New Encyclopedia Judaica has more Canadian entries
The revised and updated second edition of the 16-volume Encyclopedia Judaica, scheduled to be published on Dec. 8, contains more information than ever before on Canada, says the executive editor.
“We have added a vast amount of material on Canada, Canadian Jewish figures, major Canadian cities and many prominent rabbis, thinkers, writers, artists, musicians and philosophers,” said Michael Berenbaum in an interview last week.
“We have also taken pains to treat the Canadian part of the careers of major figures who spent some time in Canada.”
Canadians who rate entries in the encyclopedia – a collaborative effort between Keter Publishing House and MacMillan Reference USA – run the gamut from Rosalie Silberman Abella, a Supreme Court justice, to Larry Zolf, a CBC broadcaster.
In addition, there are entries on such individuals as David Arnold Croll, the politician; David Cronenberg, the filmmaker; Jack Diamond, the architect; Benjamin Dunkelman, the war hero; Philip Givens, the former mayor of Toronto; Murray Koffler, the entrepreneur; Henry Kreisel, the novelist; Robert Lantos, the filmmaker; Michael Marrus, the historian; John Weinzweig, the composer; Heather Reisman, the bookstore chain owner; Joseph Salsberg, the trade unionist and politician; Reuben Slonim, the rabbi; and Wayne and Shuster, the comedians.
The second edition, with 22,000 signed entries on Jewish life, culture, history and religion and more than 150 new pages of colour inserts, is the encyclopedia’s first makeover in some three decades.
The English edition, initially published in the early 1970s after 45 years of effort, was widely hailed as a reference work of great value.
Ten volumes of the original German edition, the brainchild of Zionist luminary Nahum Goldman, were published in Berlin in 1928. But due to the rise of the Nazis in 1933, the project was never completed.
Goldman revived the encyclopedia using German reparation funds. Work began in 1966 and was finally completed in 1972.
The second edition contains 2,664 fresh entries, said Berenbaum, a writer, lecturer, teacher and consultant who specializes in the development of museums and historical films.
There are new entries on subjects ranging from Chabad and the Camp David accords to Jewish law and Jewish women.
The newest entries also cover topics like medicine, Israeli prime ministers and presidents since Golda Meir and Zalman Shazar, the Yom Kippur War, Holocaust memorialization and Holocaust education.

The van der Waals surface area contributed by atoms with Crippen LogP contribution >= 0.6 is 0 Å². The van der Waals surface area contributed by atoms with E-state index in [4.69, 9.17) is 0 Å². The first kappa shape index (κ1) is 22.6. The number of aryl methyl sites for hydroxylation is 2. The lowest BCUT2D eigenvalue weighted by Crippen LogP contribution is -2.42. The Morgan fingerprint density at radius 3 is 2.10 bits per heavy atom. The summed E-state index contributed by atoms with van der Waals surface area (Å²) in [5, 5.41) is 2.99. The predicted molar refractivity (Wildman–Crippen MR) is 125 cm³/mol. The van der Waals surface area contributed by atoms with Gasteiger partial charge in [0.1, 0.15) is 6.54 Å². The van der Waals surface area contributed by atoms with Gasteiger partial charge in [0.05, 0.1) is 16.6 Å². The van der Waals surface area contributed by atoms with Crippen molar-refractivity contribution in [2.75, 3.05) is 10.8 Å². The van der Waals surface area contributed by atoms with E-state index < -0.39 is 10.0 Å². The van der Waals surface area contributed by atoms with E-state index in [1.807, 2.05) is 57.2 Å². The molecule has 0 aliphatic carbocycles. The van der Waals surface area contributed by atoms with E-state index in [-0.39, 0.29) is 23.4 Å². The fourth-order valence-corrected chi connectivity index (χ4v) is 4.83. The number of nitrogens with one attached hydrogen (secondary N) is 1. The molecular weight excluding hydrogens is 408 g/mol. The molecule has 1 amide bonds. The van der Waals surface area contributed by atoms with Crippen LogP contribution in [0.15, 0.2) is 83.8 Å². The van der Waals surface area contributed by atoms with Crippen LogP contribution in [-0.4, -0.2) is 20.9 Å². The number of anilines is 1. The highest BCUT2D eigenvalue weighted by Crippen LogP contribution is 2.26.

More than 12,000 entries have been reworked, and they include subjects from the Bible and the Talmud to dietary laws and the Kabbalah.
As well, there is a new entry on the changing demography of New York, the city with the world’s biggest Jewish population.
Each volume, with the exception of the index volume, features eight pages of colour inserts.
The hardcover set costs $1,995 (US), but an online edition is available to institutions.
In compiling the second edition, Berenbaum faced two major challenges.
“The most important was how to preserve the pristine authority of what is now a classic work of scholarship, while adding 40 years of history and intensive scholarship that has revamped our understanding of the past and our appreciation of its importance.”
Fifty editors and 1,200 contributors laboured on the second edition.
“The core editorial staff of the Keter Publishing House in Jerusalem was small, but they borrowed liberally from the larger staff of MacMillan,” said Berenbaum. “I used research assistants, my administrative assistant and consultants to keep track of and to supplement my work.
“We asked our writers to compose articles that would be both timely and timeless so they could be read in a decade or two and still be useful.”
Apart from his chores at the encyclopedia, Berenbaum is currently the director of the Sigi Ziering Institute at the University of Judaism, where he is also an adjunct professor of theology.
As well, he was director of the United States Holocaust Research Institute and the president and chief executive officer of the Survivors of the Shoah Visual History Foundation.
Prior to that, he served as opinion page editor of the Washington Jewish Week.
Berenbaum’s broad mandate was to work with the encyclopedia’s editor-in-chief, Fred Skolnik, to recruit sectional editors and to oversee the North American sections.
The encyclopedia is not competing with the Internet, he said.
“Rather, we plan to use web technology to distribute the eBook version. The web only amplifies our ability to distribute this unique, highly valuable resource.”